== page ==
Sen. Ron Wyden (D-Ore.), the Internet’s hero for his unflinching opposition to the two controversial anti-piracy laws, SOPA and PIPA, has been fond of playing the underdog in the fight. He has called his opponents, the content community lobby in Washington, D.C. (the Motion Picture Association of America and other big media companies), “powerful,” “tough,” “savvy” and well-entrenched. “We’re fighting above our weight,” Wyden has said.
But last week’s counter-strike on the Internet showed just the opposite. The Web-led protest of the House’s Stop Online Piracy Act and its Senate version, the Protect Intellectual Property Act, marshalled 115,000 websites, including Wikipedia, Craigslist and WordPress. Blacked-out sites and advocacy messages on the Internet rallied 13 million, according to Fight for the Future, a protest organizer. Google’s petition alone drew 7 million signatures.
As many as 36 senators either came out against PIPA or urged that the legislation be reworked. As a result, the Web lobby stopped the movement of seemingly unstoppable bills from sailing through Congress. By the end of the week, Senate Majority Leader Harry Reid (D-Nev.) postponed Tuesday’s PIPA vote. Rep. Lamar Smith (R-Tex.), chairman of the House Judiciary Committee, also stalled, delaying “consideration” of SOPA “until there is wider agreement on a solution.” (He had earlier announced he would resume markup of SOPA in February.)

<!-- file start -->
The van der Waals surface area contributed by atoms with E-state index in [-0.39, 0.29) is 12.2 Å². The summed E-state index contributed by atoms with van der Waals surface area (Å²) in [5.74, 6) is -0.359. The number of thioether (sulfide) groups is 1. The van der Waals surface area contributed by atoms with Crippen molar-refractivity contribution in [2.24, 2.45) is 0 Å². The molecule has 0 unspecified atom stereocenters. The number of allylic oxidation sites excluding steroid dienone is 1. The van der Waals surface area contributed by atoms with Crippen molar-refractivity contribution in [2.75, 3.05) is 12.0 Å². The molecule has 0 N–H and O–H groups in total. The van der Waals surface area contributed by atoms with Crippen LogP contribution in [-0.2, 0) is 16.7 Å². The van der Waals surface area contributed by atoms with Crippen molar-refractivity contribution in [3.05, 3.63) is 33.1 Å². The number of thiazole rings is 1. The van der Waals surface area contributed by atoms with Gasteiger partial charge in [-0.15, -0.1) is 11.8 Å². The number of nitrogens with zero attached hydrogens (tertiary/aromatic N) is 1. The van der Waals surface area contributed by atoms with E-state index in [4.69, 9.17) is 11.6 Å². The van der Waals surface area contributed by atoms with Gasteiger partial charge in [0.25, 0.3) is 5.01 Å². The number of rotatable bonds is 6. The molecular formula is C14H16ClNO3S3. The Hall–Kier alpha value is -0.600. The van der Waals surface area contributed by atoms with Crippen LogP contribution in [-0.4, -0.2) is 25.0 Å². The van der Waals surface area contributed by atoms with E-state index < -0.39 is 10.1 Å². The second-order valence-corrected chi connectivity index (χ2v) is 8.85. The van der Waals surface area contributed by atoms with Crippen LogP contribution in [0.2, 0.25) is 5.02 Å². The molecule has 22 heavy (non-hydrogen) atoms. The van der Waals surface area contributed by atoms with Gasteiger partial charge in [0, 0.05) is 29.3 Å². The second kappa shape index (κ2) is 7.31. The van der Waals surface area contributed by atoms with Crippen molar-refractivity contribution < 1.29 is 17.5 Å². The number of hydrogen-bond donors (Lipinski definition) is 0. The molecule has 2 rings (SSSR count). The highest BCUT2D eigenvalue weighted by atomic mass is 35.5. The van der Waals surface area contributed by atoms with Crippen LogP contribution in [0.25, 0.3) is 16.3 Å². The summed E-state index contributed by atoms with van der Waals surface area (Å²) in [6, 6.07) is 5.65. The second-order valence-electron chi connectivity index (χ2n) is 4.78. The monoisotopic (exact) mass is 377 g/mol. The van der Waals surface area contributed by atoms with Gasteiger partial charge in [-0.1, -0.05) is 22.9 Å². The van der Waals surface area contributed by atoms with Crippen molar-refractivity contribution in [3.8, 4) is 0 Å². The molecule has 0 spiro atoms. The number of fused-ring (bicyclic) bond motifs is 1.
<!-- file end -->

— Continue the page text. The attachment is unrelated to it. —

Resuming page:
Both bills are back on the drawing board, and both sides will need to seek a compromise if anything is to get through Congress. “The process was so flawed, we had to reach outside Washington to make this happen,” said Markham Erickson, a partner with Holch & Erickson and the director of NetCoalition, which represents big technology companies like Google and Yahoo.
If the Internet protest proved anything, it was that Silicon Valley is no longer a bunch of naive nerds that don’t understand Washington. Last year, Google, which has strong ties with the White House, dropped $9.7 million on lobbying Congress, according to the company’s lobbying disclosure reports. “For once it is clear about Google’s clout on the Internet and how they can manipulate information,” said Mike Nugent, executive director of Creative America, which represents major entertainment unions and media companies pushing for anti-piracy legislation.
Last week’s events also say something about the culture of Internet users. “A lot of this was bottom-up, and that was maybe a little scary,” said Larry Downes, a senior fellow with TechFreedom, which opposed the bills. “We’re definitely through the looking glass, and no one knows what’s on the other side.”